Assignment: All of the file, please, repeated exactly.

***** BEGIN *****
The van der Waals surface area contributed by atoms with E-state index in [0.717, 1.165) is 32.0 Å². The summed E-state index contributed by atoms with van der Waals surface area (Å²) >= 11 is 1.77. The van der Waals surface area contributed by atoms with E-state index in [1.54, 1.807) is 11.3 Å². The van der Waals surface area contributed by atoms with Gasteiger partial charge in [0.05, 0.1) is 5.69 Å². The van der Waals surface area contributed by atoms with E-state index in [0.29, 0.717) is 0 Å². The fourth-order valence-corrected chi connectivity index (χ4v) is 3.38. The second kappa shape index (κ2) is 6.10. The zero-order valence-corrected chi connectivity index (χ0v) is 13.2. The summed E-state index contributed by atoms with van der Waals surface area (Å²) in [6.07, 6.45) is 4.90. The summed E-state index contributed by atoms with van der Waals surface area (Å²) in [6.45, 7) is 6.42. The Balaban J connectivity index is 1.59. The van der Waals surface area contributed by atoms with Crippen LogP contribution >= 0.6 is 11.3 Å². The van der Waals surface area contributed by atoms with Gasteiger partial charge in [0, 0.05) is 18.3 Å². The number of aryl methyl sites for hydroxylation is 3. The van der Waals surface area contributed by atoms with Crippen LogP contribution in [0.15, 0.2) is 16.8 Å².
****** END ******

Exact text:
The van der Waals surface area contributed by atoms with E-state index in [0.717, 1.165) is 32.0 Å². The summed E-state index contributed by atoms with van der Waals surface area (Å²) >= 11 is 1.77. The van der Waals surface area contributed by atoms with E-state index in [1.54, 1.807) is 11.3 Å². The van der Waals surface area contributed by atoms with Gasteiger partial charge in [0.05, 0.1) is 5.69 Å². The van der Waals surface area contributed by atoms with E-state index in [0.29, 0.717) is 0 Å². The fourth-order valence-corrected chi connectivity index (χ4v) is 3.38. The second kappa shape index (κ2) is 6.10. The zero-order valence-corrected chi connectivity index (χ0v) is 13.2. The summed E-state index contributed by atoms with van der Waals surface area (Å²) in [6.07, 6.45) is 4.90. The summed E-state index contributed by atoms with van der Waals surface area (Å²) in [6.45, 7) is 6.42. The Balaban J connectivity index is 1.59. The van der Waals surface area contributed by atoms with Crippen LogP contribution >= 0.6 is 11.3 Å². The van der Waals surface area contributed by atoms with Gasteiger partial charge in [0, 0.05) is 18.3 Å². The number of aryl methyl sites for hydroxylation is 3. The van der Waals surface area contributed by atoms with Crippen LogP contribution in [0.15, 0.2) is 16.8 Å².